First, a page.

* Hudson River Journey aboard the John J. Harvey: Sun, Rain and Stone
* Bits & Bytes: Two Tribeca restaurant closings; One Seaport tops out
* Downtown Bulletin Board: Memorial gathering for Oliver Allen; St. Paul's choir auditions
* Letter to the editor: Remembering Jack Putnam
* Playing to standing ovations, 'Fiddler on the Roof' in Yiddish extends its run
* Calendar: October - Open House New York Weekend
Oct. 12, 2018, Volume 5, No. 16
* Letter from the editor: Register to vote by Oct. 12
* At Town Hall, Rep. Jerrold Nadler discusses healthcare, immigration and other issues
* Borough of Manhattan Community College researchers study Battery Park City parks
* Bits & Bytes: Lower Manhattan human rights lawyer wins a 'genius award'
* Downtown Bulletin Board: St. Paul's choir auditions; Pick pumpkins on Governors Island
* Calendar: October - Archtober
Nov. 6, 2018, Volume 5, No. 17
* Letter from the editor: Election Day Hotline
* Flip the Ballot: Three NYC charter revision proposals are on the back of the ballot
* Bits & Bytes: African Burial Ground Monument defaced; Tiny townhouses on Water St.
* Downtown Bulletin Board: Medicare enrollment information; Jack Putnam memorial
* Letter to the Editor: Vote 'no' on Charter Revision Proposals 2 and 3
* Calendar: November - Kristallnacht and 'Messiah'
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Terese Loeb Kreuzer
Editor, Downtown Post NYC
Bear Mountain Bridge as seen during a six-day excursion from Manhattan to Waterford, N.Y. and back aboard the retired fireboat, John J. Harvey. For more information about the John J. Harvey, click here. For more about the Hudson River trip to Waterford, N.Y. and back, click here.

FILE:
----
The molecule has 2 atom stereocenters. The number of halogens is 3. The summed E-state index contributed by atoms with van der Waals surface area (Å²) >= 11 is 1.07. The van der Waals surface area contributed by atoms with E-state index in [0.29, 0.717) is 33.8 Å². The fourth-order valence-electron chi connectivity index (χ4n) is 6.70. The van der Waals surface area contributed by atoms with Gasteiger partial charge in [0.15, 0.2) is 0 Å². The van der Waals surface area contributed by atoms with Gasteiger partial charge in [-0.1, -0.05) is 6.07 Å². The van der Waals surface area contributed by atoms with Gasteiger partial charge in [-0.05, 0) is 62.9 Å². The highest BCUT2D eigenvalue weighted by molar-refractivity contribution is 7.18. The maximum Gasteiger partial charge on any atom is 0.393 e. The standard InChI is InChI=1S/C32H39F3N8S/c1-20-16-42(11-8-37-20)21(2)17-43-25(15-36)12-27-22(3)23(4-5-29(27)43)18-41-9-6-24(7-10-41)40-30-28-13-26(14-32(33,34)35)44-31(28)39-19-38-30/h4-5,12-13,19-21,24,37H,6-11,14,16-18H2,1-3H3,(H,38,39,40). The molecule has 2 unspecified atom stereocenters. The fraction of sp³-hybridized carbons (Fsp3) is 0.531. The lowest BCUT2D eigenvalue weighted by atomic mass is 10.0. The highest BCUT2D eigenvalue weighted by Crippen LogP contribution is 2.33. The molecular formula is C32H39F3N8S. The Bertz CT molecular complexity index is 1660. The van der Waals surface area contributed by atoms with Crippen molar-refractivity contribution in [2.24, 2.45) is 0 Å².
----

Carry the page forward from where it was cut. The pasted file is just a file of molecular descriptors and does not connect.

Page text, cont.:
(Photo: © Terese Loeb Kreuzer 2018)
Connection bus survey: Every day, the free Downtown Connection bus traverses a route between the South Street Seaport and Broadway near City Hall, making 36 stops. Through March 2019, the Alliance for Downtown New York, which operates the bus, is conducting a survey to better understand how riders use the service so that they can continue to improve it. For more information about the Connection bus, click here. To take the survey, click here.
Fraunces Tavern Museum Book Club: "We're in the age of a Hamilton revival, so American history is cool again," said Mary Tsaltas, a museum educator at the Fraunces Tavern Museum who was recently tapped to lead the Museum's book club. Even without the Hamilton cachet, Tsaltas hopes that book club participants will be eager to learn about American Revolutionary War history. She has selected books to discuss that she describes as "page turners." Now in its third year, the Fraunces Tavern Museum Book Club meets quarterly at the museum to discuss nonfiction books about the American Revolution, all published within the last year.
In 2019, the book club's first meeting took place on Jan. 8 with a discussion of "In the Hurricane's Eye: The Genius of George Washington and the Victory at Yorktown" by Nathaniel Philbrick.
All book club meetings take place on Tuesdays at 6 p.m. at the Fraunces Tavern Museum, 54 Pearl St. The cost to attend all four meetings is $15. For additional information and to register for the book club, click here.
Rep. Jerrold Nadler (D-New York’s 10th Congressional District) and New York City Comptroller Scott Stringer entering the NYU Kimmel Center for a Town Hall meeting on Feb. 12, 2018. In January 2019, Nadler became the chair of the House Judiciary Committee and there will be a great deal of news as a result. Check the Downtown Post NYC Politics page for up-to-date information about this news and other news affecting Lower Manhattan and its representatives. To go to the Downtown Post NYC Politics page, click here. (Photo: © Terese Loeb Kreuzer)
Jake Johnson in the newly expanded store of the National Museum of the American Indian at 1 Bowling Green. He is standing next to a feather sculpture by John Marston, a member of the Coast Salish nation. The store sells jewelry, pottery, baskets, sculpture, rugs, books and CDs and a variety of items for children. Around three-quarters of the items in the store are handmade and are one of a kind. The National Museum of the American Indian is open daily. Admission is free. (Photo: © Terese Loeb Kreuzer 2018)